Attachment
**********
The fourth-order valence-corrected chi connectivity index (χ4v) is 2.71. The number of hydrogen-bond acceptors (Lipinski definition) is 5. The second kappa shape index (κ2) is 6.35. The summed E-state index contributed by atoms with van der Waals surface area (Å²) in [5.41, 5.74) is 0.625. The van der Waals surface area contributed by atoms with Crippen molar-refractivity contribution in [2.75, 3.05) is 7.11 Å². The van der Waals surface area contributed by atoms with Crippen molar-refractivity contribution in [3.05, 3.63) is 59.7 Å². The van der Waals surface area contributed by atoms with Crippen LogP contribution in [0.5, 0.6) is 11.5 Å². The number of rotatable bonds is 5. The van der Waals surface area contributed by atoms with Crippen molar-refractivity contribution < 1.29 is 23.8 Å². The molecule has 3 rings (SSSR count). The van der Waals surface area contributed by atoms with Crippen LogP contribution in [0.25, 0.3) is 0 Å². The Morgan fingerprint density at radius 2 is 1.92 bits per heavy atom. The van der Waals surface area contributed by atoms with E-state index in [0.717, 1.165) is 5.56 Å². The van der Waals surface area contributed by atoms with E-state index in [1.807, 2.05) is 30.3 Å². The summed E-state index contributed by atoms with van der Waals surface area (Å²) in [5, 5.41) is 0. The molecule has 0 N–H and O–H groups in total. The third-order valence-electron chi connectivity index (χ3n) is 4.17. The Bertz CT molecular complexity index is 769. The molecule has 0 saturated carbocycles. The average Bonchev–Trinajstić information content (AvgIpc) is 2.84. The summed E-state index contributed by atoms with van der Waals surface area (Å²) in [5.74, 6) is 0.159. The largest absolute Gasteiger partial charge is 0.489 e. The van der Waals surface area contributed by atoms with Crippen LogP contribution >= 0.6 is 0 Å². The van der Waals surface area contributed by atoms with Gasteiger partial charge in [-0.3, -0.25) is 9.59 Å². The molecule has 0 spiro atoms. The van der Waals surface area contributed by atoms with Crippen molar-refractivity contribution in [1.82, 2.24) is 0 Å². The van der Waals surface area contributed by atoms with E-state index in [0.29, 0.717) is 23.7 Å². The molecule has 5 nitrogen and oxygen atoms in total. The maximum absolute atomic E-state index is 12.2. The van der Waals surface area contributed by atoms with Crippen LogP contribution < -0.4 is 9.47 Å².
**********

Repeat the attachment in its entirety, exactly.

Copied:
The fourth-order valence-corrected chi connectivity index (χ4v) is 2.71. The number of hydrogen-bond acceptors (Lipinski definition) is 5. The second kappa shape index (κ2) is 6.35. The summed E-state index contributed by atoms with van der Waals surface area (Å²) in [5.41, 5.74) is 0.625. The van der Waals surface area contributed by atoms with Crippen molar-refractivity contribution in [2.75, 3.05) is 7.11 Å². The van der Waals surface area contributed by atoms with Crippen molar-refractivity contribution in [3.05, 3.63) is 59.7 Å². The van der Waals surface area contributed by atoms with Crippen LogP contribution in [0.5, 0.6) is 11.5 Å². The number of rotatable bonds is 5. The van der Waals surface area contributed by atoms with Crippen molar-refractivity contribution < 1.29 is 23.8 Å². The molecule has 3 rings (SSSR count). The van der Waals surface area contributed by atoms with Crippen LogP contribution in [0.25, 0.3) is 0 Å². The Morgan fingerprint density at radius 2 is 1.92 bits per heavy atom. The van der Waals surface area contributed by atoms with E-state index in [0.717, 1.165) is 5.56 Å². The van der Waals surface area contributed by atoms with E-state index in [1.807, 2.05) is 30.3 Å². The summed E-state index contributed by atoms with van der Waals surface area (Å²) in [5, 5.41) is 0. The molecule has 0 N–H and O–H groups in total. The third-order valence-electron chi connectivity index (χ3n) is 4.17. The Bertz CT molecular complexity index is 769. The molecule has 0 saturated carbocycles. The average Bonchev–Trinajstić information content (AvgIpc) is 2.84. The summed E-state index contributed by atoms with van der Waals surface area (Å²) in [5.74, 6) is 0.159. The largest absolute Gasteiger partial charge is 0.489 e. The van der Waals surface area contributed by atoms with Crippen LogP contribution >= 0.6 is 0 Å². The van der Waals surface area contributed by atoms with Gasteiger partial charge in [-0.3, -0.25) is 9.59 Å². The molecule has 0 spiro atoms. The van der Waals surface area contributed by atoms with Crippen molar-refractivity contribution in [1.82, 2.24) is 0 Å². The van der Waals surface area contributed by atoms with E-state index in [0.29, 0.717) is 23.7 Å². The molecule has 5 nitrogen and oxygen atoms in total. The maximum absolute atomic E-state index is 12.2. The van der Waals surface area contributed by atoms with Crippen LogP contribution < -0.4 is 9.47 Å².